When more than two studies investigated the same variant, a meta-analysis of the published results was conducted. In the meta-analysis, the heterogeneity between studies was tested using the Q-statistic and it was quantified with the I2 metric.22 The pooled OR was estimated using random effects (RE) (DerSimonian and Laird) model. Random effects modelling assumes a genuine diversity in the results of various studies, and it incorporates to the calculations a between study variance. When there is lack of heterogeneity the RE model coincides with the fixed effects model. The differential magnitude of effect in large versus small studies (of variants included in meta-analysis) was also checked using the test proposed by Harbord et al.,28 when the meta-analysis involved four or more studies. The meta-analysis consisted of the main (overall) analysis, which includes all available data, subgroup analyses by ethnicity and gender and sensitivity analysis, which examines the effect of excluding specific studies.22

The distribution of each variant in the control group was tested for Hardy-Weinberg equilibrium (HWE). Since lack of HWE indicates possible genotyping errors and/or population stratification, a sensitivity analysis was carried out for these studies.22 The power of each study for the allele contrast was calculated assuming an OR of 1.2 (modest effect), a significance level of 0.05, a 0.3 disease prevalence and a disease allele frequency equal to the one of the study population. 29,30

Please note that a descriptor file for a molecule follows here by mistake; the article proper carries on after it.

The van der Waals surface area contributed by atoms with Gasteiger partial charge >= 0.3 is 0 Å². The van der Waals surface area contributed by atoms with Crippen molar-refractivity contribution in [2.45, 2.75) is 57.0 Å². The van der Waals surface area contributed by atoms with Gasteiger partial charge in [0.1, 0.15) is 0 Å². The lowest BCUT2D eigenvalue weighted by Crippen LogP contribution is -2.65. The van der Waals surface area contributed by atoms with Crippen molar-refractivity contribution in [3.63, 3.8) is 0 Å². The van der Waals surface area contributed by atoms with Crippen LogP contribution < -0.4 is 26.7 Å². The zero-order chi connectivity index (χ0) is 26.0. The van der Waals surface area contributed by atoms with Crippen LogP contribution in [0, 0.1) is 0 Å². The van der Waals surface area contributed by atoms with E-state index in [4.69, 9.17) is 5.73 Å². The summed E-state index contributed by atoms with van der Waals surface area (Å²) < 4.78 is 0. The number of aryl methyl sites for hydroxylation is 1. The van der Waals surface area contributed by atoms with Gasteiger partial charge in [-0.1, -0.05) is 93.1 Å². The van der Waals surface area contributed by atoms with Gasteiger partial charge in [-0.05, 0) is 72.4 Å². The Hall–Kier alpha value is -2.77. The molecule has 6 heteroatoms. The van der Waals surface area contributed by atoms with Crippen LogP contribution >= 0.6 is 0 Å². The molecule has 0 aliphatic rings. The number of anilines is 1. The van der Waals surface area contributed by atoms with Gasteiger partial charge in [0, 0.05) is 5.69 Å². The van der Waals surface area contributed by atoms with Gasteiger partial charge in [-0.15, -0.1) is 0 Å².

Analyses were performed using CUMAGAS-HYPERT and Compaq Visual Fortran90 with the International Mathematics and Statistics Library. Power was calculated using CaTS Power Calculator for Genetic Studies (Center for Statistical Genetics, University of Michigan).

Information system

CUMAGAS-HYPERT is a web-based database and an information system for cumulative meta-analysis of GAS located at,30 CUMAGAS-HYPERT performs meta-analysis for all genetic models (allele contrast, dominant, recessive and co-dominant) and provides information on study design and gene polymorphisms characteristics. CUMAGAS-HYPERT has the capacity of continuous updating (we currently aim to update the system on an annual basis and to include all GAS in the field of hypertension), and authors of published studies have the privilege of entering their data into the system after a request.